PR – Who would they be?
DW – I really like what Bear In Heaven is doing. I think they have a very advanced musical sensibility. They write really interesting chord progressions, and have great synth sounds. I kind of like the new Black Bananas album, it has some tasty 70s rock sleaze with modern-sounding electronics backing it all up. I’ve been a fan of Royal Trux and even RTX for a while. I wouldn’t say they’re a new band because they’ve been at it since the 90s! Gauntlet Hair are pretty cool and they’ve been real nice to us! And Liam is a big fan of Matthew Dear.
PR – You talk about like a partner in crime; in the past you spent some time with Titus Andronicus. Patrick Stickles guests on Best Behavior. I was wondering how that all came about. It seems that you guys have such different ideas.
DW – Well, yes and no, I think. Much like a Titus album, our third album is going to be more anthemic. I mean, we’ve already recorded it. I think we have this shared interest in weird 80s British music sub-cultures. I’m really into baggy whereas Stickles is really into Big Country or old oi punk. We played a show with them in like 2008 and they really liked what we were doing and vice versa, which is how we met. We were a very different band at the time, more like a psych-punk band, I guess that was the best way to describe us: like the Butthole Surfers Liars, or Hawkwind. At the time, I think both our bands had a mutual appreciation for big power chord riffs and shreddin’ guitars. They asked me to play in the band with them for like six months, and I played a few solos on The Monitor. We’ve been friends and on the same wavelength for so long and [they’ve] always helped us out and respected us, even as our career trajectories diverged significantly, haha! Occasionally Titus have influenced us directly: while the Dinowalrus track What Now is inspired mostly by Krautrock and postpunk, the melodic guitar line was influenced by Patrick’s guitar line in A More Perfect Union.
I’ve always liked pure “rock and roll,” it’s just that with Dinowalrus, or other bands I’ve aspired to start, I just never felt like I would be lucky enough to make real rock and roll and have people care about it, you know? If I were to start a REAL rock and roll band, which I really want to do, by the way… like a band that sounds like Iggy Pop, The Faces, The Stones, or The New York Dolls; a greasy, sleazy, struttin’ vibe, I think people would hate it and be like, “Gimmie a break! this is the dumbest thing ever, are you serious?” so I have a lot of respect for the fact that Titus are miraculously able to take rock and roll and make it new again, and make tons of people excited about it in their own way.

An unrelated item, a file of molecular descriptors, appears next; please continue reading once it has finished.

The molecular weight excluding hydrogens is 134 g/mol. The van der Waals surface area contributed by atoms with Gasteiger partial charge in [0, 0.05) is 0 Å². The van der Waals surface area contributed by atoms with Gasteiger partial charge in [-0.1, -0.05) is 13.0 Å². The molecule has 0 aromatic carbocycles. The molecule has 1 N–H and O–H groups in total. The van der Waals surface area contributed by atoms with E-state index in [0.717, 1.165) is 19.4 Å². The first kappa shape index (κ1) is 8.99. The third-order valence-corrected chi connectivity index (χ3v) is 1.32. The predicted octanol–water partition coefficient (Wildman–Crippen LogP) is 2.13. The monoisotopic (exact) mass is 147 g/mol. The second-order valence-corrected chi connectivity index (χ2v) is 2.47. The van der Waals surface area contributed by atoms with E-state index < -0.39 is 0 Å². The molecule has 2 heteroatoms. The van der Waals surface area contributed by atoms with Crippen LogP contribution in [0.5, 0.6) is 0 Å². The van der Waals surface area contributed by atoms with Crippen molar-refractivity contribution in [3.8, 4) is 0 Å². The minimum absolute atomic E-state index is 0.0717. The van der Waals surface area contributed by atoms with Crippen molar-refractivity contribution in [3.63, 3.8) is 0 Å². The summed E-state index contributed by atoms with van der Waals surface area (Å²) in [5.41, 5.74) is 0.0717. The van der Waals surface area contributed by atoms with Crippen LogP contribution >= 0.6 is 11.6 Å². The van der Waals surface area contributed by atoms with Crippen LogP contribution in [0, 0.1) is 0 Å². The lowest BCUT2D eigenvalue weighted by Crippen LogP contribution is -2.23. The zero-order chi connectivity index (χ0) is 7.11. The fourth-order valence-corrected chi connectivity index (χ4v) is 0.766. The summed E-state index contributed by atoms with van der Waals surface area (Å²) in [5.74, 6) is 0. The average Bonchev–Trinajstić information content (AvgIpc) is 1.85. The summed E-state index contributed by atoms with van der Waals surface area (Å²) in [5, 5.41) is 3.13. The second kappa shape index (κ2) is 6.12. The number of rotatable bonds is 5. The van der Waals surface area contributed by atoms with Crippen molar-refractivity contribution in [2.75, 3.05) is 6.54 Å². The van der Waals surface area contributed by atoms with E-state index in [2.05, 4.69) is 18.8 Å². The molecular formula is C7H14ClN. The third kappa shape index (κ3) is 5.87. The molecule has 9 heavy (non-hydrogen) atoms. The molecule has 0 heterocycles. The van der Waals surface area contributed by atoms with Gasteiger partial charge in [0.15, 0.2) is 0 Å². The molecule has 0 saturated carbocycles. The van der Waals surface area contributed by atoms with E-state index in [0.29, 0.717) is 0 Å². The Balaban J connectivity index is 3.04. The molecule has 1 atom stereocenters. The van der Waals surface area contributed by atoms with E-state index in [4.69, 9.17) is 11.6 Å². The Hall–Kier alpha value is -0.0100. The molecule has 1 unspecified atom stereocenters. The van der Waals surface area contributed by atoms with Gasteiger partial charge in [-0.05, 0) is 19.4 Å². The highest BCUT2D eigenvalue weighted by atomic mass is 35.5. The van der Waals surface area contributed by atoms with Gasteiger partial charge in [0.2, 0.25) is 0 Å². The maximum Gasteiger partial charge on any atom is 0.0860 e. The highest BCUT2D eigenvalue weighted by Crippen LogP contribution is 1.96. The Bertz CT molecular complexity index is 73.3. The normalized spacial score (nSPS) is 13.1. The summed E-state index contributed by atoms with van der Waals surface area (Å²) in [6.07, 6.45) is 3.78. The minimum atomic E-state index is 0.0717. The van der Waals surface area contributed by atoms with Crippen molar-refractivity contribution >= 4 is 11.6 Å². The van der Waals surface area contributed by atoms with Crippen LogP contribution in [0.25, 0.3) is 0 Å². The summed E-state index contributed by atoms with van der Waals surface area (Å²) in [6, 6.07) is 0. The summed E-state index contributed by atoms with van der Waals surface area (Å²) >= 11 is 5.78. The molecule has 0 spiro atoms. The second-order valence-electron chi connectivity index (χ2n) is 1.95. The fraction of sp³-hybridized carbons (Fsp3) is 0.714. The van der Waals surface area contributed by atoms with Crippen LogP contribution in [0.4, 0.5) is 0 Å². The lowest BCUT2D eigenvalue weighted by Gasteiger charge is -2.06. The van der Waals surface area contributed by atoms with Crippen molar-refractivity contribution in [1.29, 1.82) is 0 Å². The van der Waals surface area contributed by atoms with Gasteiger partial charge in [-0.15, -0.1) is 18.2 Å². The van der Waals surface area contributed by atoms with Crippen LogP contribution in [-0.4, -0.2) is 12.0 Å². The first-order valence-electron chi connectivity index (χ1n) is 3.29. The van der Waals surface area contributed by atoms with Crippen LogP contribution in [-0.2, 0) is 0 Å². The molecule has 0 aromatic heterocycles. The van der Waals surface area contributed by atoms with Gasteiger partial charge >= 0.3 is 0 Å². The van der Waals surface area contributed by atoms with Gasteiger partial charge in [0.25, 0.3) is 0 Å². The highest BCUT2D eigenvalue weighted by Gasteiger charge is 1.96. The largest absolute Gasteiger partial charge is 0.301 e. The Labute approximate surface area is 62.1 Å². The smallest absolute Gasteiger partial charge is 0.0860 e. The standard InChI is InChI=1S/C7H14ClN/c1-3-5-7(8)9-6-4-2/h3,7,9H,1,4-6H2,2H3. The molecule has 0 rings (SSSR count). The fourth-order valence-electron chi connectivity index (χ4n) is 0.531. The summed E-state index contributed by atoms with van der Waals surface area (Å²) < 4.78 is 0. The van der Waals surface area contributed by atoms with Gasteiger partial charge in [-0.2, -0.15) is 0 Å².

PR – You say that you’ve recorded this new album; does any of this “rock and roll” style come out in it?
DW – I think so, in subtle ways. The chord progressions are more pentatonic: more like an AC/DC song, rather than major-y like an Animal Collective song, still the textures are very synth-oriented, rather than guitar driven. It sounds like The Chameleons, The Church, Simple Minds or Echo and the Bunnymen. It’s very anthemic, or almost arena-ready, but in a very synthy and new-wave vibe. It’s very electronic, but like I said, the chord progressions and the bombastic choruses are sort of inspired by Titus to some degree, especially after touring with them and seeing their audience respond to their songs!
PR – You mentioned the whole “bedroom-pop” phenomenon of artists submitting their music to blogs like Gorilla vs. Bear. You guys are getting some pretty positive press from blogs like Gorilla vs. Bear, Pitchfork… all the usual suspects. I mean, you guys even got a 7.0! That’s pretty good. How much attention do you guys pay to stuff like that?
DW – *laughs* Well, I mean… we’re as narcissistic as anyone, so we pay a fair amount of attention. With any criticism… you can choose to reject it or accept it, but a really well-written review can present insights into your own music that you never really even thought of. Its really interesting actually, to read a review that somebody put as much effort into as you put into the album. I mean, it’s rare, most reviews are pretty half-assed, but on the rare occasion where the reviewer clearly listened to your album ten times; I think it’s really rewarding to read that. I come from an art and architecture background, and the way you progress creatively is through these “pinups”; these studio critiques, where you put your work up on the wall and your professor or visiting critics discuss your work. I think it’s very much a part of our process. If somebody makes a flippant remark that makes no sense, or is not relevant, or silly, or ill informed, I think I would ignore it, or reject it, but I’m certainly open to well thought out criticism, and I think that has influenced us.
In that Pitchfork review, Ian Cohen says one of the problems with Best Behavior is that it tends to “reverberate” but not “resonate”. While there were parts of his review I didn’t like; I thought that was a good line and it summed up a thought that was already in my head with what I wanted to do with the follow up album, so it’s kind of cool when somebody reviews your album and verbalizes abstract thoughts you may have already had. Still, there have been some annoying reviews too.
Peter Rittweger of My Social List